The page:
How can this be? Precisely because it is the perversely autonomous object—this suppressed or excluded “nature”—that gives the form of the human dilemma in the first place. The terms of the dilemma cease to be of primary concern; rather we are—as Sartre says—in the domain of a predicament “of having to choose and act”; it is not, then, a question of the rightness of the choice, but that, in being situated as the apparent necessity of action, the “human” describes a prosthesis of reason masked by indeterminacy. In a schema of generalised paralysis—in which the mark of the paralytic anticipates the subject at every point—a moment of indeterminacy appears to arise; an ellipsis is given to be filled; a parenthesis in which the subject is seemingly enabled to inscribe itself in the reality of “its own” actions.
This, of course, is the mark of the phantasmatic; the very contrary of Sartre’s insistence that “there is reality only in action.” (Sartre, 62) Its counterpart is that conception spelled out by Heidegger in his “Letter on Humanism” (1947) where—among various other things—Heidegger argues that “Thinking acts insofar as it thinks. Such action is presumably the simplest and at the same time the highest, because it concerns the relation of Being to man.” (217). Again, the human resolves itself into a type of object of a “thinking” which “acts,” and whose acts do not belong to man, but instead concern “the relation of Being to man.” It is an already posthumous relation; of what stands outside “it,” as a prosthesis of Being.
Necessarily this is a simplification. Nevertheless, let us return for a moment to Joyce’s text. From the very outset, we are given a series of propositions in which a kind of “reason” is generalised by way of a “figure” of paralysis, between the “I” of the protagonist and the “it.” It, we learn, “was the third stroke”; “was vacation time”; “sounded strangely in my ears”; “filled me with fear”—“and yet I longed to be nearer to it and look upon its deadly work …” (1). Above all, “it sounded to me like the name of some maleficent and sinful being …” We notice, immediately, how the word paralysis operates in an environment in which all else appears suspended: time as repetition, as vacancy (“it was vacation time”); idleness (“I had thought his words idle”); deduction (“I knew that two candles must be set at the head of a corpse”), speculation (“I … studied the lighted square of window”) and knowledge (“now I knew they were true”) reduced to geometric principles (“the word gnomon in the Euclid”) and the relation of objects outside thought, etc.
Above all, we notice that the word “paralysis” operates. Its environment is one in which signification constantly feeds back, recursively, metonymically, in the figure of the “it” attributed with all sorts of verbal features and whose generalised materiality is foregrounded. The word paralysis, the way it sounds on the protagonist’s lips, the way it names some “maleficent and sinful being” that—despite the apparent signification of the term—works, links the nascent subject in to an agency within language. And it is this agency—even if this may seem a contradiction—by which subjecthood is effected as a relation of terms. For it is solely in this relation that the objecthood of language is insisted upon; an objecthood in which meaning, knowing, thinking and Being are conflated in a series of oppositions (for which reason Heidegger notes that “the essence of humanism is metaphysical” ).(7)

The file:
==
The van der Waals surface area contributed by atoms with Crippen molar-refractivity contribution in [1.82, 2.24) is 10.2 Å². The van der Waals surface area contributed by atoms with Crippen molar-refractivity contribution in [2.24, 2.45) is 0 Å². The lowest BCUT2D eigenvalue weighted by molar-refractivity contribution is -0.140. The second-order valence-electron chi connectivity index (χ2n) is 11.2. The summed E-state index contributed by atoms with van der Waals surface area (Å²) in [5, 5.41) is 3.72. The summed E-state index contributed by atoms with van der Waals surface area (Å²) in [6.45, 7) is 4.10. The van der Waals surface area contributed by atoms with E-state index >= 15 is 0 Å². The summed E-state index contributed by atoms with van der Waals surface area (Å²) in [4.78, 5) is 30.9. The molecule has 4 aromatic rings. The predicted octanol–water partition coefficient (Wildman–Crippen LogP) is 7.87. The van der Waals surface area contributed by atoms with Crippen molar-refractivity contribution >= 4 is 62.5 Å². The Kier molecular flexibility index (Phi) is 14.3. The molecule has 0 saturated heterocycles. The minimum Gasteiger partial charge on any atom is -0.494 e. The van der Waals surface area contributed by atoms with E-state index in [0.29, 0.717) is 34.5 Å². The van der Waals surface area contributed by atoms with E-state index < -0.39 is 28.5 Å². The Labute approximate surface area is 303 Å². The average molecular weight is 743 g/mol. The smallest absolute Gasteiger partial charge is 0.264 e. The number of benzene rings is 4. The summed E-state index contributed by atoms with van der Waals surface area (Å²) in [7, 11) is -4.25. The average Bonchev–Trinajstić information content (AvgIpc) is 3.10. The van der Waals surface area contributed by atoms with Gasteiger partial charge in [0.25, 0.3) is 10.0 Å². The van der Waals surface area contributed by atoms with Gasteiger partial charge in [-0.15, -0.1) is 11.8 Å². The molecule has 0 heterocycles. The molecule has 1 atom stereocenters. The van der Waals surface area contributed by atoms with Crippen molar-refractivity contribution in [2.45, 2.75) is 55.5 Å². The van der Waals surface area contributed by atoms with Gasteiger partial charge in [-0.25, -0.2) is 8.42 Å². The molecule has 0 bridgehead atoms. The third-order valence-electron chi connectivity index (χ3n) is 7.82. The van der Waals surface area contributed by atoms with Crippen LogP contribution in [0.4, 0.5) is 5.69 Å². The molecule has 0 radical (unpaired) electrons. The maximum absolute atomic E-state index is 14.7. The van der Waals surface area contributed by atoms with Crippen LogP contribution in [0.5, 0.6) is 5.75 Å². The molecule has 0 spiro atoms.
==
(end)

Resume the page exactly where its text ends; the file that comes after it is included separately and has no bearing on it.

Here, too, we see at work the logic of a humanism which is the installation of a negativised technē—which Heidegger defines as “a process of reflection in service to doing and making.” (218) A product, in other words, of a type of scientism and a “technical interpretation of thinking” (i.e. utilitarianism). The insufficiency of this definition of technē obtains from certain other insufficiencies in Heidegger’s argument, most noticeably to do with the critique of the animale rationale, which Jacques Derrida and others have examined in some depth.(8) What is important here is to recognise in technē a structural operation—of relations, as Heidegger says—by which any humanism is necessarily underwritten, even if this is solely in the form of a dilemma. (It is for this reason that we cannot simply limit post-humanism to a type of transcendental cybernetics—the sublation of human/machine or human/animal—it is not a matter of transcended dichotomies or of a gesture of negation.)
And here, too, resides the apparent paradox of my thesis, according to which agency is effected in the figure of the Cartesian subject as a type of deadly work—the work of paralysis “itself,” of language “itself,” of that thing that, constantly returning (as in dreams), thinks. The human obtains in the predicament of having to choose only through a mode of deferral—a mode which is the composite of a desire for the obscene in which it, the “subject,” is both posited and rationalised. This reflective movement, in which humanism emerges as a post-effect of a generalised (and not simply utilitarian) technicity, recalls again the very familiar scenario underlying the protagonist’s dream of the paralytic in Joyce’s text. We recognise a human eye turned upon a kind of afterlife, where consciousness seems to live on after death, to be omnipresent, to speak from a kind of abyss, so that through “it” we may bear witness—paradoxically—to our absence, as the (dis)embodiment of a kind of thinking that may be said to bear witness to the end of thought, to the unthought.